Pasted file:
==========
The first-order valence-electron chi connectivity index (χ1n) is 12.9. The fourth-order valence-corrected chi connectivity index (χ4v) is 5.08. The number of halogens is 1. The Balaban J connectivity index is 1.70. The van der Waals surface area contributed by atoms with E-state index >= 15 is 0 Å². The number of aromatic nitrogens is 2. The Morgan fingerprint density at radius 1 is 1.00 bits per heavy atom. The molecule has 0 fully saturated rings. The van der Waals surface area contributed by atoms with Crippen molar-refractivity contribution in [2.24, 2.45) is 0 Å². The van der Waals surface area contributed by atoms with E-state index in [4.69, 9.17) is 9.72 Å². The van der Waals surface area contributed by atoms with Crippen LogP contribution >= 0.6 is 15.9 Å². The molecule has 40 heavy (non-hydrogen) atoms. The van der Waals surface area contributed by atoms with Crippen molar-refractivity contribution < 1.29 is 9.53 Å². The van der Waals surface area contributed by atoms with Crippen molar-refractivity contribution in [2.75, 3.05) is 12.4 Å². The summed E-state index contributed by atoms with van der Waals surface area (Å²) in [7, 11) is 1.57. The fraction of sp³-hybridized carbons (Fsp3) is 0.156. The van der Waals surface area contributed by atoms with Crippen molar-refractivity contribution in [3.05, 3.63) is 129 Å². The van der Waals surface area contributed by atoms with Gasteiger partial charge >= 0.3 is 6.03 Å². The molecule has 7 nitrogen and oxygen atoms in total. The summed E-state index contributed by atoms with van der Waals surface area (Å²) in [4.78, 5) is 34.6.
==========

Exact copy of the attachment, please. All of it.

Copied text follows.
The first-order valence-electron chi connectivity index (χ1n) is 12.9. The fourth-order valence-corrected chi connectivity index (χ4v) is 5.08. The number of halogens is 1. The Balaban J connectivity index is 1.70. The van der Waals surface area contributed by atoms with E-state index >= 15 is 0 Å². The number of aromatic nitrogens is 2. The Morgan fingerprint density at radius 1 is 1.00 bits per heavy atom. The molecule has 0 fully saturated rings. The van der Waals surface area contributed by atoms with Crippen molar-refractivity contribution in [2.24, 2.45) is 0 Å². The van der Waals surface area contributed by atoms with E-state index in [4.69, 9.17) is 9.72 Å². The van der Waals surface area contributed by atoms with Crippen LogP contribution >= 0.6 is 15.9 Å². The molecule has 40 heavy (non-hydrogen) atoms. The van der Waals surface area contributed by atoms with Crippen molar-refractivity contribution < 1.29 is 9.53 Å². The van der Waals surface area contributed by atoms with Crippen molar-refractivity contribution in [2.75, 3.05) is 12.4 Å². The summed E-state index contributed by atoms with van der Waals surface area (Å²) in [7, 11) is 1.57. The fraction of sp³-hybridized carbons (Fsp3) is 0.156. The van der Waals surface area contributed by atoms with Crippen molar-refractivity contribution in [3.05, 3.63) is 129 Å². The van der Waals surface area contributed by atoms with Gasteiger partial charge >= 0.3 is 6.03 Å². The molecule has 7 nitrogen and oxygen atoms in total. The summed E-state index contributed by atoms with van der Waals surface area (Å²) in [4.78, 5) is 34.6.